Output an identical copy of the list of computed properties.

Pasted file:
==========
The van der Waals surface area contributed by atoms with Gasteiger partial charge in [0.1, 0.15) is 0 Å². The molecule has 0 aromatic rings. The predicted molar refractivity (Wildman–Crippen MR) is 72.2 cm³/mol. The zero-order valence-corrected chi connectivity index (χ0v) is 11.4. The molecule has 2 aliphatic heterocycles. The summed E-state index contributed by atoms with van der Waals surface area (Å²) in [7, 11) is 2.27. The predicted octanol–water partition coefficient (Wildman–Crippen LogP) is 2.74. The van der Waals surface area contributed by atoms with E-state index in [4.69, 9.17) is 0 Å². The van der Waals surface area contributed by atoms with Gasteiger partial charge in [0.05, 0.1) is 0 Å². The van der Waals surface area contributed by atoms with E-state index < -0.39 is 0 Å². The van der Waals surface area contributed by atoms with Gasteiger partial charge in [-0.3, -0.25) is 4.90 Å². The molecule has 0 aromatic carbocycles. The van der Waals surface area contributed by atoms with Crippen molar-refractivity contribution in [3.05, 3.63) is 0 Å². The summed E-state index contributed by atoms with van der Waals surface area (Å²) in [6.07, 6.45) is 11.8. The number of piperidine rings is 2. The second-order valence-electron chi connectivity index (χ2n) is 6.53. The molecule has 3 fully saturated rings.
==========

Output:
The van der Waals surface area contributed by atoms with Gasteiger partial charge in [0.1, 0.15) is 0 Å². The molecule has 0 aromatic rings. The predicted molar refractivity (Wildman–Crippen MR) is 72.2 cm³/mol. The zero-order valence-corrected chi connectivity index (χ0v) is 11.4. The molecule has 2 aliphatic heterocycles. The summed E-state index contributed by atoms with van der Waals surface area (Å²) in [7, 11) is 2.27. The predicted octanol–water partition coefficient (Wildman–Crippen LogP) is 2.74. The van der Waals surface area contributed by atoms with E-state index in [4.69, 9.17) is 0 Å². The van der Waals surface area contributed by atoms with Gasteiger partial charge in [0.05, 0.1) is 0 Å². The van der Waals surface area contributed by atoms with E-state index < -0.39 is 0 Å². The van der Waals surface area contributed by atoms with Gasteiger partial charge in [-0.3, -0.25) is 4.90 Å². The molecule has 0 aromatic carbocycles. The van der Waals surface area contributed by atoms with Crippen molar-refractivity contribution in [3.05, 3.63) is 0 Å². The summed E-state index contributed by atoms with van der Waals surface area (Å²) in [6.07, 6.45) is 11.8. The number of piperidine rings is 2. The second-order valence-electron chi connectivity index (χ2n) is 6.53. The molecule has 3 fully saturated rings.